Mindfulness is the worst. I’m serious. It has single-handedly forced me to face reality and accept that so much of my suffering is of my own making. I can’t sit around pointing fingers anymore. I can’t wait around for other people to change or fulfill me. I can’t hit the easy button and pretend that my unproductive habits will fix (read: ignore, numb, avoid) my pain. I can’t just implode and wallow in my own misery without also witnessing myself imploding and wallowing in my own misery.
The worst, I tell you.
Unfortunately, there’s no going back. Once you open the lid to Pandora’s Box, you can’t shut it and pretend you don’t see. As my friend Shoshanna says, “Once you know, you can’t not know.”
But here’s the thing about mindfulness: it’s the first step towards making real change. It’s a painful but crucial catalyst, because on some sick, sadistic level you have to watch the train wreck of your own self-imposed suffering for as long as it takes you to finally say ENOUGH. It’s like the pain has to do its work on us—it has to corrode our resistance. Then, as Revered Carrera wrote in his translation of the sutras, “the pain of holding a hot pot outweighs our desire to hold it” and we choose a different way forward. This is tough stuff. This, to me, is the real yoga. Asana is great and all, but only if it holds up a mirror and helps us see ourselves clearly; if not, it’s just part of our problem.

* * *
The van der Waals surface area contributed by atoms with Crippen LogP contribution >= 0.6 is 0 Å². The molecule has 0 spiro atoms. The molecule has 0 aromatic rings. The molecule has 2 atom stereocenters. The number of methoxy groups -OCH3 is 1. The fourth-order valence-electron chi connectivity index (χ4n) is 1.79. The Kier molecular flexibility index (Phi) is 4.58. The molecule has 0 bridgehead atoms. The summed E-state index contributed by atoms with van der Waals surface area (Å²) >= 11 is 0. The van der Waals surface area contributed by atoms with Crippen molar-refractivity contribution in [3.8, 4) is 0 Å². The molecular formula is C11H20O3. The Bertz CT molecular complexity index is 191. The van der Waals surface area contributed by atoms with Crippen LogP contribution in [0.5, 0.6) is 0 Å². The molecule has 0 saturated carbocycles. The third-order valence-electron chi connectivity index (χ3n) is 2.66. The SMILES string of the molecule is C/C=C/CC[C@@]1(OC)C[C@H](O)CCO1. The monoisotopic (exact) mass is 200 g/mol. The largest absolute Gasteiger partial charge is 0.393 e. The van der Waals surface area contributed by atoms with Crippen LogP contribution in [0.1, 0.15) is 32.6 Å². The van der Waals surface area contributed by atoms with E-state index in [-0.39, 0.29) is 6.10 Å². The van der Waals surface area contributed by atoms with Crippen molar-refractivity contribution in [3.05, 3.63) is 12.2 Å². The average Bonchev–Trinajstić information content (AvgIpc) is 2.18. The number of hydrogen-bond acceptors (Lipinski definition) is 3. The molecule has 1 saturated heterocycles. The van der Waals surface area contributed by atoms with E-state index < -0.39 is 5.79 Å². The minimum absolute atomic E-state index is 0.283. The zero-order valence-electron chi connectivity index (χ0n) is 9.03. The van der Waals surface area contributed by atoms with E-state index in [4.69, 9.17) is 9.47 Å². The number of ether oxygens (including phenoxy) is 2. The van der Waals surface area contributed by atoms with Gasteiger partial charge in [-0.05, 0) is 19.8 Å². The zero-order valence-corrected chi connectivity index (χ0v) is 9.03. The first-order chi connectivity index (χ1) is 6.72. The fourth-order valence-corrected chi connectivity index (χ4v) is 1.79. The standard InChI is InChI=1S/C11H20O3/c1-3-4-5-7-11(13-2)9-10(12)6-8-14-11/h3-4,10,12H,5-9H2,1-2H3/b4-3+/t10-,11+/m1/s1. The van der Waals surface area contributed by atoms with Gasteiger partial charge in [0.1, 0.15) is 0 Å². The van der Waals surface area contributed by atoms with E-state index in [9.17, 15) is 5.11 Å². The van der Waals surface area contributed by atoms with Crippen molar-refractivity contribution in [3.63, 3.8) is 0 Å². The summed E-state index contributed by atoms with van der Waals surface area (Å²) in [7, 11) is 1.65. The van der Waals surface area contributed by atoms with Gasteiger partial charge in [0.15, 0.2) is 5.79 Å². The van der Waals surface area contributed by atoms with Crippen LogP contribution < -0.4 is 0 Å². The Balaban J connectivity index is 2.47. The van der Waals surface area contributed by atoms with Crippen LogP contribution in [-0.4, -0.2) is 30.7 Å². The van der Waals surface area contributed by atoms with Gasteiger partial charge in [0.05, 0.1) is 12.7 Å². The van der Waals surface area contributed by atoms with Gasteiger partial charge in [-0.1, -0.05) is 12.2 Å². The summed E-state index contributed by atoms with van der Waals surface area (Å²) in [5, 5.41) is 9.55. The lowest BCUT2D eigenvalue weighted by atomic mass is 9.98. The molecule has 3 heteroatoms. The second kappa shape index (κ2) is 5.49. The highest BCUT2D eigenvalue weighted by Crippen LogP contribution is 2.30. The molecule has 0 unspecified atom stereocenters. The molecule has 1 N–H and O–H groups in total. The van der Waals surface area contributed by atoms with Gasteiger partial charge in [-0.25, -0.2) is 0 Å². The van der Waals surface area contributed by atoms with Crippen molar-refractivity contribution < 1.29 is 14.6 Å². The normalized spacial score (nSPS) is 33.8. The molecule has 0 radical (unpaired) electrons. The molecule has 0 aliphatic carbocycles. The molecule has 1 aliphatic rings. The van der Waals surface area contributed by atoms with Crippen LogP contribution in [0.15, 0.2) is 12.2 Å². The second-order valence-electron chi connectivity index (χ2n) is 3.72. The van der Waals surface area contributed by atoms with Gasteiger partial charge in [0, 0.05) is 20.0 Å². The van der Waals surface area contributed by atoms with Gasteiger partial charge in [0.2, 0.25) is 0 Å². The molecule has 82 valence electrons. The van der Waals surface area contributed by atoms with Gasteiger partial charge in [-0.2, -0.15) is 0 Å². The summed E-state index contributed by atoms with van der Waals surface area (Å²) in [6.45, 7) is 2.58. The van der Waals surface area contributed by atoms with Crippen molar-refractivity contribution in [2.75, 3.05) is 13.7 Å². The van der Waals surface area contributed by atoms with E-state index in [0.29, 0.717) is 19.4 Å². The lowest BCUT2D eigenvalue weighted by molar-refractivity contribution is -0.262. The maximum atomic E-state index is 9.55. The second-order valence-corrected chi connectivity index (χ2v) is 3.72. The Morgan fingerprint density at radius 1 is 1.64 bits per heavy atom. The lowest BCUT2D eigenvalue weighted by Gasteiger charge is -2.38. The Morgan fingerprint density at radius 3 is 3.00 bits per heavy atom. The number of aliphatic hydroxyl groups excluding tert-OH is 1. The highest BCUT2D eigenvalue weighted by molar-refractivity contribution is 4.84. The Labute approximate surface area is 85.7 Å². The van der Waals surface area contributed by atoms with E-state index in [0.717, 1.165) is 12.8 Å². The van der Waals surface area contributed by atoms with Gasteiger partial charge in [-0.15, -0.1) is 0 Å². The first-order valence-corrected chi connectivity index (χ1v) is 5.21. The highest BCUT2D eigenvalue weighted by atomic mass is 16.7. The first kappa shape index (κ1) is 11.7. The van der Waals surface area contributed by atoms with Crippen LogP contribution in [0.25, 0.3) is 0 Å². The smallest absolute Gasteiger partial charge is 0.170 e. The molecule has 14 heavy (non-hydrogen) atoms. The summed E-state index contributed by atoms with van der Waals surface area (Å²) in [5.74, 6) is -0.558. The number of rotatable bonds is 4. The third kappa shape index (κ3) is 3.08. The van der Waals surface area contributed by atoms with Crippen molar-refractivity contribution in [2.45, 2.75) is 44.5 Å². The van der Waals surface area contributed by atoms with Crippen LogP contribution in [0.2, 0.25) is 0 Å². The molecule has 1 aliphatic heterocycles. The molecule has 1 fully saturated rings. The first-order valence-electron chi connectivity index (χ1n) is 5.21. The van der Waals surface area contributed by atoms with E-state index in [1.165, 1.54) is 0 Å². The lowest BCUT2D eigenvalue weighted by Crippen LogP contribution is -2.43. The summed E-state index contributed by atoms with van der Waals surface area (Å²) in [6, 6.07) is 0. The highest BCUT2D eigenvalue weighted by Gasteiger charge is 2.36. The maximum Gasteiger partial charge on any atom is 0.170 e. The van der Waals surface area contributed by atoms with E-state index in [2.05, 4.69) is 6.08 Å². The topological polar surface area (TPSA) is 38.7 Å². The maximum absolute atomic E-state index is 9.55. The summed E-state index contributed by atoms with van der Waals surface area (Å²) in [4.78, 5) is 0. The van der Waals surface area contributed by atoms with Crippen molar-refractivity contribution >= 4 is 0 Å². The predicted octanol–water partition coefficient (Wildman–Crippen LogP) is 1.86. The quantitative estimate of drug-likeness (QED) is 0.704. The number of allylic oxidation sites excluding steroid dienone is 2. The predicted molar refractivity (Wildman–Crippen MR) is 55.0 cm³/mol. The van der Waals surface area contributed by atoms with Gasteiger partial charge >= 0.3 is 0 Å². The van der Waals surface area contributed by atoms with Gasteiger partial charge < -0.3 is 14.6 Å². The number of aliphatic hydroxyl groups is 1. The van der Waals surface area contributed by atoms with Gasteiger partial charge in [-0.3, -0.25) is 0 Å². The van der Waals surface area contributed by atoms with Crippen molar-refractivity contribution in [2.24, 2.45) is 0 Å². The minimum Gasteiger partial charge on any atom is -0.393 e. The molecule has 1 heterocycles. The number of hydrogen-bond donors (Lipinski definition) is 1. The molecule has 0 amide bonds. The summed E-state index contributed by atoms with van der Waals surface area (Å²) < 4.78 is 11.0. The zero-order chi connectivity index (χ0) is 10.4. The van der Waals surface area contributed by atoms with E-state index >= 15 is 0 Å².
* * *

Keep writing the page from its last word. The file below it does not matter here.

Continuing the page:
My point is this: don’t give up. Keep practicing. Practice helps us cultivate the courage and strength to transform mindfulness into right action. Don’t be afraid of the work. Yes, it’s hard, but it’s so worth it—to realize that if we change our state of mind, we can change our reality. Even if nothing changes, we can change, and that’s everything. Keep your eyes open and face the music because it’s the only way in. It’s the only way h(OM)e.